They are playing baseball for real now, but all minds are not on the diamond. Many still are pondering the biggest show of the off-season, the one that pitted the word of Roger Clemens, a pitcher of note, against that of his erstwhile personal trainer, Brian McNamee.
In several venues, including the Congress of these United States, McNamee swore that he stuck needles containing steroids and HGH, a banned, steroid-like substance for which there is no test, into the buttocks of Clemens in years past, thus giving the pitcher supernatural powers.
Clemens denied taking anything illegal. McNamee did shoot him up on occasion, he averred, but only with vitamin B12, a legal substance generally favored by the elderly as a pick-me-up. He has threatened to sue McNamee for besmirching his good name, although from accounts of the current state of the trainer’s business, he’d have a hard time collecting much if he won.
Other evidence is involved. Weirdly, McNamee produced needles, vials and gauze that he said he used in the Clemens injections. This material presumably contained the pitcher’s DNA, although the whats, whens and wheres of the procedures still would be in doubt. Andy Pettitte, Clemens’ one-time pitching partner and pal, said he took HGH shots from McNamee (for purely therapeutic reasons, naturally) and understood that Clemens had, too. But Pettitte admitted he never was present when the Clemens’ hide was pierced, so he didn’t know for sure.
So it’s pretty much a he said-he said, and you can take your pick. Interestingly, most of Democrats on the Congressional committee that heard the two men testify last month sided with McNamee and most of the Republicans took Clemens’ part. While that’s in keeping with the two parties’ general stances (the Dems usually side with little guy publicly, the GOP with the fat cats), it also might reflect seven years of reflexive Republican head nodding to the babble of their leader, Mr. Bush.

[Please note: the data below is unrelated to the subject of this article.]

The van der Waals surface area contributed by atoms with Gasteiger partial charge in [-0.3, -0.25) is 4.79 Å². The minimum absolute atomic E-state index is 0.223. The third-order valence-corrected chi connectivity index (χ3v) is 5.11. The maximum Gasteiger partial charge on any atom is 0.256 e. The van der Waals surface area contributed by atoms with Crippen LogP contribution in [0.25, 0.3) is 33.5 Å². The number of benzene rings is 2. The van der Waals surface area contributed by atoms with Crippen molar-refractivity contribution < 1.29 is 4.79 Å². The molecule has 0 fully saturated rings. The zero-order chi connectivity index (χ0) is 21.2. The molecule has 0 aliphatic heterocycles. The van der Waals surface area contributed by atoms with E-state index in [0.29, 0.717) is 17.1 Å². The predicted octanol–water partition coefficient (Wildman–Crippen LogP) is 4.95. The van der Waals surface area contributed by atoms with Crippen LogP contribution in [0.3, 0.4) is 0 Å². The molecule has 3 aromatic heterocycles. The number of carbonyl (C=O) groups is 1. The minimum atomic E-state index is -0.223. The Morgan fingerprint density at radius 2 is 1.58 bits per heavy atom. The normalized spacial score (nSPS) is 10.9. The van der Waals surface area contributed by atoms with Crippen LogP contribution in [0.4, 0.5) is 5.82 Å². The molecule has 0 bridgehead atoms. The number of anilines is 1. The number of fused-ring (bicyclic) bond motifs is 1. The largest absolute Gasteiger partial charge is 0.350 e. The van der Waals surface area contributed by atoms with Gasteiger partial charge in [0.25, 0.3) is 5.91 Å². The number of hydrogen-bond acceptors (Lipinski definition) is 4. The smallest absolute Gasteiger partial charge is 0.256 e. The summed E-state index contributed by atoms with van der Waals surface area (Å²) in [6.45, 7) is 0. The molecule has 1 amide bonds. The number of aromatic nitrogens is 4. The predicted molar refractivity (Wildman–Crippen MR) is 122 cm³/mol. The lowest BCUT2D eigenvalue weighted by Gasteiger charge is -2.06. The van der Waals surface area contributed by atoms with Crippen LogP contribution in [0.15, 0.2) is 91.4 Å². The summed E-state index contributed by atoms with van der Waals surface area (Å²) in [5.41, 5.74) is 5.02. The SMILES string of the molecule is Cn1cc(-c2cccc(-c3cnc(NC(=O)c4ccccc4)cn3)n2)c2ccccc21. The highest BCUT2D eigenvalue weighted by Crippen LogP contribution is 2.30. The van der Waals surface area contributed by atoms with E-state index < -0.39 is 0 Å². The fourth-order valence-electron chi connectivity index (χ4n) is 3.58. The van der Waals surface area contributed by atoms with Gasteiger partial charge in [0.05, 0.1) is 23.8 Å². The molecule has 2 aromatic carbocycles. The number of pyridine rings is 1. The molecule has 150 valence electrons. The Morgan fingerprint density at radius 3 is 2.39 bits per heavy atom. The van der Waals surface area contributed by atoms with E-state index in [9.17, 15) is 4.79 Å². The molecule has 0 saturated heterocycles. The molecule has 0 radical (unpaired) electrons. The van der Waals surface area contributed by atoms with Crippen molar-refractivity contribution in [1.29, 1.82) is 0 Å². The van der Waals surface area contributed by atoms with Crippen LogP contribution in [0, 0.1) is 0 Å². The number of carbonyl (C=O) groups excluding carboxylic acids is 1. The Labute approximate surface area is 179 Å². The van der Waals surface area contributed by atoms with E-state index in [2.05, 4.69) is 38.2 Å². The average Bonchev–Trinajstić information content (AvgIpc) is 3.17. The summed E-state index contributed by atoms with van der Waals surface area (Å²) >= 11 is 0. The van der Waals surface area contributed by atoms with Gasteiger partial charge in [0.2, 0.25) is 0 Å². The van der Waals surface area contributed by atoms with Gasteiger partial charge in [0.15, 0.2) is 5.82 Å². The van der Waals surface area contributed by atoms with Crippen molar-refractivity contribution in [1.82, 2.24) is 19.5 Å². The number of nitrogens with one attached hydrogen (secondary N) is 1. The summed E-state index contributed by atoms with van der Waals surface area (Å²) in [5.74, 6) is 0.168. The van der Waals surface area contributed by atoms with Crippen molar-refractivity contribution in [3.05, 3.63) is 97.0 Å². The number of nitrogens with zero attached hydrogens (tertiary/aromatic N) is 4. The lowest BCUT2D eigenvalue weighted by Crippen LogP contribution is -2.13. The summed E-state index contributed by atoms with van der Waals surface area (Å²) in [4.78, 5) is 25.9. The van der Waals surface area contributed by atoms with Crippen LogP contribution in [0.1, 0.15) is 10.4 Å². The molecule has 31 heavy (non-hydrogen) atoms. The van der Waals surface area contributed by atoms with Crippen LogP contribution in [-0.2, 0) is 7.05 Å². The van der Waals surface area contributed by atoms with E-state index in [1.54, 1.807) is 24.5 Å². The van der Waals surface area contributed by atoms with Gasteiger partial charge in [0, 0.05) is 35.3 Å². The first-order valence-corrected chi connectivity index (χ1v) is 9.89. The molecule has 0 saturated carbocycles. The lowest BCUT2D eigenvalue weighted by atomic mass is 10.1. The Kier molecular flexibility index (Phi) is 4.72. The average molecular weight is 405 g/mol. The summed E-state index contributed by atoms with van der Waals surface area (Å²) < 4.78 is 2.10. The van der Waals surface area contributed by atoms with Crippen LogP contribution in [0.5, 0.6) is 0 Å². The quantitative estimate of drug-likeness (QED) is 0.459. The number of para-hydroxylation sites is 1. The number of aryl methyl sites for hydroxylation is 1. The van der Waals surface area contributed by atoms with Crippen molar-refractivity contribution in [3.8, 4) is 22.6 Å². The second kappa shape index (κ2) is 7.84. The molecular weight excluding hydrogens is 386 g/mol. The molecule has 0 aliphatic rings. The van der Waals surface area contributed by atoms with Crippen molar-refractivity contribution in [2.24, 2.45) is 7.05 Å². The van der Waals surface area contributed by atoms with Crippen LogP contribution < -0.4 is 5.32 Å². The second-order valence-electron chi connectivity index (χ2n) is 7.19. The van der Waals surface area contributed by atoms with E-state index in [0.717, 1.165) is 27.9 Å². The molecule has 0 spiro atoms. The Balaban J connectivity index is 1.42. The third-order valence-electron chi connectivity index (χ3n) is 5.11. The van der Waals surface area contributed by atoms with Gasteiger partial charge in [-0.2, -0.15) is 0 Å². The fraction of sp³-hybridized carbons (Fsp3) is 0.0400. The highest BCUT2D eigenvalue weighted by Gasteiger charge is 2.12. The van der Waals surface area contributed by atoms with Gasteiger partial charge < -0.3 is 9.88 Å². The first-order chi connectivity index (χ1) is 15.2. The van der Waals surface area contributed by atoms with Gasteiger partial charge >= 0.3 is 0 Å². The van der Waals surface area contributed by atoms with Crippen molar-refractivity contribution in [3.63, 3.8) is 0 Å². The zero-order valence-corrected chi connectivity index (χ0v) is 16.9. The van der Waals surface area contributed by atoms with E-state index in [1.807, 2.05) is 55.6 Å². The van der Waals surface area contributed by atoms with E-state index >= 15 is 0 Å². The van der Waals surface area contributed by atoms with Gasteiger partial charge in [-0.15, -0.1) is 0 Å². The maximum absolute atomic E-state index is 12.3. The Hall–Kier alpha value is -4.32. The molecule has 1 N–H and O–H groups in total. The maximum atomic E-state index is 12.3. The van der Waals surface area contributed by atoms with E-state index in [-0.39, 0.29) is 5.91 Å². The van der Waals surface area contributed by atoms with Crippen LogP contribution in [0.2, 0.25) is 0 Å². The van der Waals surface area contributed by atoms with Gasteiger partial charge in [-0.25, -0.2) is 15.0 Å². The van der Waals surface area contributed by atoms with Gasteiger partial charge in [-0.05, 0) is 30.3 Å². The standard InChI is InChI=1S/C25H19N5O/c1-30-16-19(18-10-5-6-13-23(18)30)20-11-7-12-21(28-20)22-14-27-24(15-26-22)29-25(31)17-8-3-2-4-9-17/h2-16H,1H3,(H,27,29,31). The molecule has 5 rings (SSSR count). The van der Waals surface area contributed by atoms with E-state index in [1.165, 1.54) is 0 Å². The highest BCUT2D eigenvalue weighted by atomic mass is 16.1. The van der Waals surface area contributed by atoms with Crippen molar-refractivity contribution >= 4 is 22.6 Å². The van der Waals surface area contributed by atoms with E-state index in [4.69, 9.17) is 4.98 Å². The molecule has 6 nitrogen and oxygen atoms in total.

Whatever, my take is that Roger ain’t telling the truth. Not only does he come across as a rich, blustery jock used to having his version of things accepted uncritically, but some of his on-field actions tipped off the pissed-off persona of a steroids user. I refer specifically to the incident in the 2000 World Series when the New York Mets’ Mike Piazza splintered his bat fouling off a Clemens pitch and a jagged segment rolled toward the mound. Clemens picked it up and flung it at Piazza. A few feet to the right and he might have speared the poor guy.
In the back-and-forth over McNamee’s claims the pitcher’s wife, Debbie, fessed up that she once took HGH so she’d look better for a 2003 photo shoot in which she was to wear a bikini. Do you think Debbie took it to enhance her looks while Roger didn’t to advance his (and her) livlihood? C’mon. I stopped believing the sprinter Marion Jones’s denials of steroid use when her then-husband, the massive shot putter C.J. Hunter, was busted for taking the stuff in a test announced just before the 2000 Olympics, in which Jones was to star. What did the two of them discuss at the dinner table—the price of sweat socks?
The clincher for me, though, was provided by a Chicago Tribune column written by the estimable Bob Verdi. When Clemens said he didn’t attend a party at Jose Canseco’s house that figured in the drug-use allegations because he was playing golf that day, and produced a green-fee receipt to prove it, Verdi guffawed mightily in print. No big-time jock ever pays for his own golf, declared Verdi, who has hung around more than his share of courses.
In baseball lore, a kid asked the Black Sox wrongdoer “Shoeless” Joe Jackson to “Say it isn’t so, Joe.” Clemens is all too ready to say that, but it’s tough to believe him.
April 1, 2008